May 2020

Rugby league has never stopped

Rugby league has stopped for the first time in its history and it may never recover.

Sport is one of the few things that never really stops. Musicians can get sick and postpone tours, outdoor events can be postponed due to weather but sport, and specifically rugby league, hardly ever stops.

Cricket can be halted due to rain, tennis too and sometimes golf. Soccer in Europe is often brought to a stop by winter, often deliberately in Germany where the season is given a mid-winter break. There are other codes like rugby union, American football and indoor sports that allow them to be played in all conditions.

However, there’s a certain degree of continuity in rugby league unseen in most other sports. The last time an NRL game did not proceed as scheduled was ANZAC Day 2015 when the annual clash between the Sydney Roosters and St George Illawarra Dragons was brought to a halt midway through the first half due to a sudden and intense hail storm. 15 minutes after the storm passed and the game resumed.

Rugby league in Australia has in fact, never been fully stopped. During the first and second world wars the playing stocks were down due to the number of young men who travelled overseas to fight. In the first world war the NSWRL struggled financially but survived. In fact it was the league’s decision to continue that moved it ahead of union in terms of popularity and player numbers. A position that union has not overturned to this day.

During the second world war the game actually received an increase in crowd numbers and increased popularity. The Australian government saw rugby league as a way to continue some resemblance of a normal life during a war in which the country itself would be attacked and a brave stand in PNG was all that stood between Australia and the Japanese.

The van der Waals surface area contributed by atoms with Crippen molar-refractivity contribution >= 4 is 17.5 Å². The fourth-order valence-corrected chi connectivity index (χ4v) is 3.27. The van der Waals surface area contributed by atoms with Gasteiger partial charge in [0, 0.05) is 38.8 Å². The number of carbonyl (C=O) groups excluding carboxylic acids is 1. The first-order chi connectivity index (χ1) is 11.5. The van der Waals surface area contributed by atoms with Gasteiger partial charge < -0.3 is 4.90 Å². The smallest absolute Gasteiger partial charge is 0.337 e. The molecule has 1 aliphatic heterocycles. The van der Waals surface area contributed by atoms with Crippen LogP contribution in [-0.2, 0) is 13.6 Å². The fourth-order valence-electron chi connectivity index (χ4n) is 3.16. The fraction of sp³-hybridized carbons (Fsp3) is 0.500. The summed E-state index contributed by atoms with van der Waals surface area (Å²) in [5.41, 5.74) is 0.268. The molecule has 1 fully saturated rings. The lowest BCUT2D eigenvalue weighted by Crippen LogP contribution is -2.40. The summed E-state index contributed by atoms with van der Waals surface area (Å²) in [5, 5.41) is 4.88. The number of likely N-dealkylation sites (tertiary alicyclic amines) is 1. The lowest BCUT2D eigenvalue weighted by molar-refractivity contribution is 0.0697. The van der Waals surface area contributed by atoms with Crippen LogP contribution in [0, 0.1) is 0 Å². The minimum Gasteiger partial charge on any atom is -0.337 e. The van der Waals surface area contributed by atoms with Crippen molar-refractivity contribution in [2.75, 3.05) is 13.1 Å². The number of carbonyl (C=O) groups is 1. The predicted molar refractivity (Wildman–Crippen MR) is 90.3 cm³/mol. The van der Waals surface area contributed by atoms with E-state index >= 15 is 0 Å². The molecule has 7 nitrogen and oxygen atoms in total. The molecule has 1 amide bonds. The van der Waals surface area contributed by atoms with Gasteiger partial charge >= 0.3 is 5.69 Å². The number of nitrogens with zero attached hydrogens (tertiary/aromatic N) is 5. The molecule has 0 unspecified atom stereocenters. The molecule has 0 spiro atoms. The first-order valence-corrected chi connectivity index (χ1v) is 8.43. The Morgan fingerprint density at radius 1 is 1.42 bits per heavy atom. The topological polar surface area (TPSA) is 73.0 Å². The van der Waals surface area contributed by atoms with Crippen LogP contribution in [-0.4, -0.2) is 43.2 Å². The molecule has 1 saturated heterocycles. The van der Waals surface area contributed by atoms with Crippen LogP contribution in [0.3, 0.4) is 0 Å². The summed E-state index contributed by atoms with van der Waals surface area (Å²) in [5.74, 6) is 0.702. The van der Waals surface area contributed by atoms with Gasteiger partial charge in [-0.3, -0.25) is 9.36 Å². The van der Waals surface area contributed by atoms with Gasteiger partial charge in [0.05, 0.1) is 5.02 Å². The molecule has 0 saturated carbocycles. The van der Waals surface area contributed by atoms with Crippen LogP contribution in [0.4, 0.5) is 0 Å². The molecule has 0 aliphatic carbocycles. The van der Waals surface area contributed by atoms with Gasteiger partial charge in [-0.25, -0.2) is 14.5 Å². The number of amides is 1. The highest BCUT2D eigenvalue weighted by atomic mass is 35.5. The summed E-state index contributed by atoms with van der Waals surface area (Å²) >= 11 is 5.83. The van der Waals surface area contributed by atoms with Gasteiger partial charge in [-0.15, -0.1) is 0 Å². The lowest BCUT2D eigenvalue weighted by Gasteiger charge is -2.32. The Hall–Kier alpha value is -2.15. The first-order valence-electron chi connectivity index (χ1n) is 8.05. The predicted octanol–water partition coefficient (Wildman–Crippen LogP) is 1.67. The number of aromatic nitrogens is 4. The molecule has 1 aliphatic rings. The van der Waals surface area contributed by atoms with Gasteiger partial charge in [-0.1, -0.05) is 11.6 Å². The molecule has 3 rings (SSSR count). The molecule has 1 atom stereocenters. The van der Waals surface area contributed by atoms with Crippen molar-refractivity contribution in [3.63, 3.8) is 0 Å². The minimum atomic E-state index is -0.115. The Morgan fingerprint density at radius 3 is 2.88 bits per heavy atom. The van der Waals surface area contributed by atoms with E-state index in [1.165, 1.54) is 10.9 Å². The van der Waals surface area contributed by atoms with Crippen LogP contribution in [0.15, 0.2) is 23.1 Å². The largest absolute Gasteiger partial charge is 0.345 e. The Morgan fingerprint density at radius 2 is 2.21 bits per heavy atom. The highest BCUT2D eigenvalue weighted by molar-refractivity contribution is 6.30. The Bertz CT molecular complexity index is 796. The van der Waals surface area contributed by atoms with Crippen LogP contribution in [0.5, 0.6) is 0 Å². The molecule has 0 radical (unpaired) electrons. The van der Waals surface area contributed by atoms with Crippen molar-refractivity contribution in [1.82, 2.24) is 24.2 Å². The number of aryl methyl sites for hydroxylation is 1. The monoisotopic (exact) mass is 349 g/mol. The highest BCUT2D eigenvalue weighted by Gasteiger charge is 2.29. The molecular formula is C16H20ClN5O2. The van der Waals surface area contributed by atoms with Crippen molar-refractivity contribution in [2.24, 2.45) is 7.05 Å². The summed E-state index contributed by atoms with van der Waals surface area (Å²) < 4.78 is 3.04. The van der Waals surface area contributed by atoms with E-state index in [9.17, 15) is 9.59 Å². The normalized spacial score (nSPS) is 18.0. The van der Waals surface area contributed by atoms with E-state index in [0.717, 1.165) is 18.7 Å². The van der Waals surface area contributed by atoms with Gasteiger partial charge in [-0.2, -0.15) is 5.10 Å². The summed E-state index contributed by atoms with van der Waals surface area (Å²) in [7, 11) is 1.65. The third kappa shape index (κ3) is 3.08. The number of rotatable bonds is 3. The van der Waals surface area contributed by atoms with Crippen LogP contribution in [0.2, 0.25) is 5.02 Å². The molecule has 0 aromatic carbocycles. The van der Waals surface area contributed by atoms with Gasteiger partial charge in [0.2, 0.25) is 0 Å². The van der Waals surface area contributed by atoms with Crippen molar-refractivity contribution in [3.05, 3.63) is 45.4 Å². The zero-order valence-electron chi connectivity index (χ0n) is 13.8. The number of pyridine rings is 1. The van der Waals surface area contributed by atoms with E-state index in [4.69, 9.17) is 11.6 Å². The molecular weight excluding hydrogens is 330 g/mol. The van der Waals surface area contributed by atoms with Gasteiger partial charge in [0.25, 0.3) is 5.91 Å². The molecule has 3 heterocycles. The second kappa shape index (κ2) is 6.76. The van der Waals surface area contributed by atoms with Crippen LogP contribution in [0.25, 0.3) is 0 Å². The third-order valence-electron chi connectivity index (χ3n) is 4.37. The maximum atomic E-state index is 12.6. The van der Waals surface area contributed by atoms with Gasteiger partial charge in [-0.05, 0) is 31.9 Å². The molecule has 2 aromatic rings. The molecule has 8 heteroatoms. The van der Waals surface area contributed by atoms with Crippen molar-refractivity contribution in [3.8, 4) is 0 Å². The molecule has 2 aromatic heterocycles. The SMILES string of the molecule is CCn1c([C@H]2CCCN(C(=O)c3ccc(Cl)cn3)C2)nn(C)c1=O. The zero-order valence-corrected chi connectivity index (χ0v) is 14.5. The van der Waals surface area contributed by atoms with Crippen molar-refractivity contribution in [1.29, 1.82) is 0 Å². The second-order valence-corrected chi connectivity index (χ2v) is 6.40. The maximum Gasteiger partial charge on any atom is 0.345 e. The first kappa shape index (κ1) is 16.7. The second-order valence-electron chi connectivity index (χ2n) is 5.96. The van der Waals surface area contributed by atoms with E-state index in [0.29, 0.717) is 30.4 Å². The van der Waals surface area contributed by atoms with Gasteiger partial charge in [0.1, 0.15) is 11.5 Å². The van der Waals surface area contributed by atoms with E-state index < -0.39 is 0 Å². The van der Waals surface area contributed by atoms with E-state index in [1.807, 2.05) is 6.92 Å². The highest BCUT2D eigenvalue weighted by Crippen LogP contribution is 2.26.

The last time rugby league faced down a pandemic, it was the Spanish flu. Raging from 1918-1920 it is estimated to have infected more than 500 million worldwide with virtually every person in the world being impacted by it to some degree. 

It hit the rugby league world with Dally Messenger and his wife both contracting the disease. Dally recovered, his wife unfortunately didn’t. 

But in the midst of that pandemic rugby league continued to be played despite a ban on virtually all other public gatherings. And that was a time when perhaps a suspension of the game wouldn’t have been as financially catastrophic as it seems to be today.

The code had 5,520 pounds in the bank, 27 pounds of debt and had contributed a further 5,500 pounds to the war effort in 1918. A cash flow situation the current head office would very much like to exist today.

But 2020 marks the first case of rugby league stopping in this country. In the case of the lower grades, their seasons won’t go ahead while the NRL scrambles to assemble something resembling a season in order to preserve the precious TV dollars.

When rugby league eventually resumes, it will be a different competition. Some clubs may not be there, others will exist on shoe strings. There has already been talk of severe wage cuts for next season with the salary cap being halved.

Time will tell regarding the eventual outcome. The NRL will do everything it can to preserve the 2020 season as well as ensure all 16 clubs survive.

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